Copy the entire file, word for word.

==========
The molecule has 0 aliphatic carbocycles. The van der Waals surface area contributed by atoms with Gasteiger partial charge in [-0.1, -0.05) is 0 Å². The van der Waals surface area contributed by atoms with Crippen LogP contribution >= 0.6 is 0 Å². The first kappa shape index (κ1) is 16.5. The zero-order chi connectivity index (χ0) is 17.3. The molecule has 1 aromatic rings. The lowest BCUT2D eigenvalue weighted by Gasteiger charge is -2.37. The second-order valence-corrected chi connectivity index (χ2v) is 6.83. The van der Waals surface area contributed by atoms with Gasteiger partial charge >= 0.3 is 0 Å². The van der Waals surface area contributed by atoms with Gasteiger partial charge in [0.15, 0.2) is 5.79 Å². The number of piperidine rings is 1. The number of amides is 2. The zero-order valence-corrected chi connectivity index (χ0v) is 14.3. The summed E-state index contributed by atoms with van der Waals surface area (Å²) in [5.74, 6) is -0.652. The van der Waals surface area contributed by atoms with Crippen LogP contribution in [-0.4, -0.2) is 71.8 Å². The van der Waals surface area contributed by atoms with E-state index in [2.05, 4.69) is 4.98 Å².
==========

The molecule has 0 aliphatic carbocycles. The van der Waals surface area contributed by atoms with Gasteiger partial charge in [-0.1, -0.05) is 0 Å². The van der Waals surface area contributed by atoms with Crippen LogP contribution >= 0.6 is 0 Å². The first kappa shape index (κ1) is 16.5. The zero-order chi connectivity index (χ0) is 17.3. The molecule has 1 aromatic rings. The lowest BCUT2D eigenvalue weighted by Gasteiger charge is -2.37. The second-order valence-corrected chi connectivity index (χ2v) is 6.83. The van der Waals surface area contributed by atoms with Gasteiger partial charge >= 0.3 is 0 Å². The van der Waals surface area contributed by atoms with Gasteiger partial charge in [0.15, 0.2) is 5.79 Å². The number of piperidine rings is 1. The number of amides is 2. The zero-order valence-corrected chi connectivity index (χ0v) is 14.3. The summed E-state index contributed by atoms with van der Waals surface area (Å²) in [5.74, 6) is -0.652. The van der Waals surface area contributed by atoms with Crippen LogP contribution in [-0.4, -0.2) is 71.8 Å². The van der Waals surface area contributed by atoms with E-state index in [2.05, 4.69) is 4.98 Å².